Last night, I sat next to my daughter in her room, she reading a Muppet book, and me reading Ashenden. Truth be told, I wasn’t getting a lot of reading done: every other minute, she asked me to help her make sense of a new word, so we would sound it out together, and then she would move on, and I would read another sentence until her next question. But at some point in this episode, much like Trixie, I realized something.
This was an extremely unusual scene.
The reading itself is not unusual. My daughter loves books and has from an early age; she’s the kind of kid who is quite likely to grow up to be a voracious reader. She has two shelves of books in her room, and another shelf of her own in the living room, and while she’s too young to articulate it this way, I think she takes pride in the books’ presence and what they offer: the opportunity to grab one and read it, no matter how familiar, and enjoy it all the same. I love books too, both the reading of them and the collecting of them, and have for as long as I can remember. I grew up surrounded by books, inherited libraries from people, and knew they were the one thing my father would always buy upon request. Books were and are essential to me. (The shift to the ebook is vexing, and very much a separate subject. But beyond the philosophical issues they raise is a simple, practical one: it feels not quite as authentic to catalog them when their very presence is so ethereal.)
So what was unusual about this scene? I realized that while I read constantly, I couldn’t remember the last time my daughter actually saw me reading a book, an actual book–and that saddened me quite a bit.
I am fairly sure she knows that I read books; our house is filled with them, and there’s a whole shelf and stack next to my side of the bed. She’s a smart girl, and my guess is that without ever thinking about it, she assumes I read those books just as she reads hers.
Yet that assumption isn’t the same thing is the literal, in-front-of-your-eyes knowledge of seeing your parents reading. It just can’t be. In an all-digital, iEverything age, the shared experiences of families takes a different form, and this whole thing gave me one more reason to feel slightly sad about its seeming inescapability. When I was young, I saw my parents reading all the time. Sure, they did other things too, but on a summer weekend afternoon, my dad was often inseparable from a book, or from one issue out of a stack of New Yorkers or New York Review of Books that he was trying to catch up on. I understood implicitly that this was an activity central to his life. I want my daughter to be able to say the same about me. Likewise, I want her to know the shared joy that comes from reading together–reading separate things, together, in the same place, whether it’s on a beach in summer or around a fireplace in winter, or just on a random evening at home.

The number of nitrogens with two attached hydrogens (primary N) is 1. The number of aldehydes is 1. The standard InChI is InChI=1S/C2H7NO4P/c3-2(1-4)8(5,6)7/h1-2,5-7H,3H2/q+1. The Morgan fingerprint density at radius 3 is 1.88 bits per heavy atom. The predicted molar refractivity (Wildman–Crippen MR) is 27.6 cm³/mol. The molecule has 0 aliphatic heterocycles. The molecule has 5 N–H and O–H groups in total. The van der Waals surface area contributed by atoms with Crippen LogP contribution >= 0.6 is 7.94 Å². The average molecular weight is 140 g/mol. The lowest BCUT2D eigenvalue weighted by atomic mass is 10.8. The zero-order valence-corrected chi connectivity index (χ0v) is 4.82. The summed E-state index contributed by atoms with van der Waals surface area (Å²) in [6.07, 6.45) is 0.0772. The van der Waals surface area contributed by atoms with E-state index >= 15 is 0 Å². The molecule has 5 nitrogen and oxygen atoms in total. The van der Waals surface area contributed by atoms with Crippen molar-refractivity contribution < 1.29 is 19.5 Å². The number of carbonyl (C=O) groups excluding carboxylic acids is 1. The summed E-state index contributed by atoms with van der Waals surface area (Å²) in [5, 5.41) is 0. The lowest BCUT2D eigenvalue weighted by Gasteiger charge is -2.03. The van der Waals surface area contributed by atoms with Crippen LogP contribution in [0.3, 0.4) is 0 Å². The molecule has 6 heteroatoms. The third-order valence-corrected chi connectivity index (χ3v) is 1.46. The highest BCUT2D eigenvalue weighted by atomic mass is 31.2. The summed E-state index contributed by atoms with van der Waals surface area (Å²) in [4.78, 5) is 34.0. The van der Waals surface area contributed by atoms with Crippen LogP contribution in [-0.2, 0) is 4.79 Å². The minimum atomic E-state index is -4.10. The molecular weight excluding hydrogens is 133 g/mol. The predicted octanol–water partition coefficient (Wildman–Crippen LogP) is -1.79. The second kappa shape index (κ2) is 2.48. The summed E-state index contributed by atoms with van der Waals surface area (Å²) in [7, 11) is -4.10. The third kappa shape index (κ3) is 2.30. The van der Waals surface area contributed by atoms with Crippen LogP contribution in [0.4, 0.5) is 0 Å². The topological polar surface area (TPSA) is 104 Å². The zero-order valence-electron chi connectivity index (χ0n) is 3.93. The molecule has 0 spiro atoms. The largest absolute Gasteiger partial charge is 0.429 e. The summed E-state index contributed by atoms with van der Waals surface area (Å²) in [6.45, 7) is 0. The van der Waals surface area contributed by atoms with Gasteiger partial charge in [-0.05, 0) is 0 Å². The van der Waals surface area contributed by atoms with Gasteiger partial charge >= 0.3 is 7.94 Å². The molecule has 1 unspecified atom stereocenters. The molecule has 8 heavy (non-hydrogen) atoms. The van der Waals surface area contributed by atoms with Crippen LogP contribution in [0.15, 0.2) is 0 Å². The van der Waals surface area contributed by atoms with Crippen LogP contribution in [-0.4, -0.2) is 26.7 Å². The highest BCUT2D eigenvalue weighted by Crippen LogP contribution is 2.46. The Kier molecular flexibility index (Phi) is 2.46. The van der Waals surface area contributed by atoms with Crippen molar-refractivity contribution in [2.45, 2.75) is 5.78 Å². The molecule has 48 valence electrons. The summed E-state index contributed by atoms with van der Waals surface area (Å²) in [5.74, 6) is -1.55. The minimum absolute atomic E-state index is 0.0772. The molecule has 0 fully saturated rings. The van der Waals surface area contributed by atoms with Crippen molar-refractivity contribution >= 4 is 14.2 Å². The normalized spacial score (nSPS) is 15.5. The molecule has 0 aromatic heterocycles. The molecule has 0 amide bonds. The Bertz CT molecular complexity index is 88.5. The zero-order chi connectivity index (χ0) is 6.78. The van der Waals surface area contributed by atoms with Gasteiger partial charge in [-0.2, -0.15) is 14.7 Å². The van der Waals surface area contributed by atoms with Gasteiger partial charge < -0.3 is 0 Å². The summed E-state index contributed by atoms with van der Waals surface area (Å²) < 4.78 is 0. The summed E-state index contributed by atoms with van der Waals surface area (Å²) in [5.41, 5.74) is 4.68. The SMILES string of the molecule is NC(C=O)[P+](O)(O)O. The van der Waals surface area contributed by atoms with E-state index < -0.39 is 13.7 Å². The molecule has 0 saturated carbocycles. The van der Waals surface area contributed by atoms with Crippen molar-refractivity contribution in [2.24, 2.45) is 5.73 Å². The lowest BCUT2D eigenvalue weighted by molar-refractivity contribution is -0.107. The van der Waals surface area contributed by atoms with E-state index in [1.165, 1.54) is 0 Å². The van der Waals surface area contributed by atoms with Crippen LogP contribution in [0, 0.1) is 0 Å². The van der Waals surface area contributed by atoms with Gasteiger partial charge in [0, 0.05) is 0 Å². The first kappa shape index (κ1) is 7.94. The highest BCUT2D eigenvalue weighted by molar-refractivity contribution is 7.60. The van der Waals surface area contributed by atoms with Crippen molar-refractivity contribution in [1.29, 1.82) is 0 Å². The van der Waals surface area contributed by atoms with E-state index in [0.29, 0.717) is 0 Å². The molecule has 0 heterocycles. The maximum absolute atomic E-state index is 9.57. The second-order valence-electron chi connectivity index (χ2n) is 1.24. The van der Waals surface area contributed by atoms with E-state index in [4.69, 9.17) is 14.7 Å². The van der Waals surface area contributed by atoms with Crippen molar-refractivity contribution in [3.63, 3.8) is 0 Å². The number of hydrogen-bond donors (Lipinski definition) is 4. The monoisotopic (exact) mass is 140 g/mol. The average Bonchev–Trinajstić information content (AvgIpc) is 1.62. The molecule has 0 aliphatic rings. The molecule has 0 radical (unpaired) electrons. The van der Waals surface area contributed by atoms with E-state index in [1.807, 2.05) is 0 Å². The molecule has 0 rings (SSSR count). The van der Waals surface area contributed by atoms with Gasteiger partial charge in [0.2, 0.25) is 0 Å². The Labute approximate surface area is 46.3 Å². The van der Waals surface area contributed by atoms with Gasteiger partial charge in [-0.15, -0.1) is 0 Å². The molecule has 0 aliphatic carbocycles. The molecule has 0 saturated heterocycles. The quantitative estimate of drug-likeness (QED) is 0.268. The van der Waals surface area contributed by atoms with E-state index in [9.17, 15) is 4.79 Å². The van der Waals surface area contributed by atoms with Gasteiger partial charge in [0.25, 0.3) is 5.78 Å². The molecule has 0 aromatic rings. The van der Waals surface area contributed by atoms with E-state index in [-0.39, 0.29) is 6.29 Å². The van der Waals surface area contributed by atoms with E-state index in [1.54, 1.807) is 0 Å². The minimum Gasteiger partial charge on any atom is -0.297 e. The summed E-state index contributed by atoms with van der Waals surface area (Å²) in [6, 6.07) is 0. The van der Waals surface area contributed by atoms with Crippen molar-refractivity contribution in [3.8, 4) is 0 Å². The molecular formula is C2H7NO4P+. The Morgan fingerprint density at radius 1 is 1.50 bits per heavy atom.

With all these digital devices, her experience is different–as is mine, of course. I read, often, but holding my phone or my iPad I could just as easily be playing a game; there’s no book spine to give it away. Likewise, I spend time with these devices writing (as I am now, drafting on my iPad, editing on my laptop), and while she can discover these blogs when she’s older and look back with some understanding of what I might have been doing while typing away … I could just as easily have been sending a text message or an email or something else equally fleeting.
In theory, the fix for this should be easy: read more–more books, especially–around my daughter. This will likely be just as important for my younger son, who likes books but who could probably do with more evident modeling of the Life of a Reader. Talking more about books would help, too, to make evident the connection between their physical presence and our digestion of them. I love being a writer, and that’s an identity I would be happy to have my daughter understand–but as a writer, few things are as important as good readers. And as a reader, I want her to have the best shot I can provide at staying engaged with books for the rest of her life.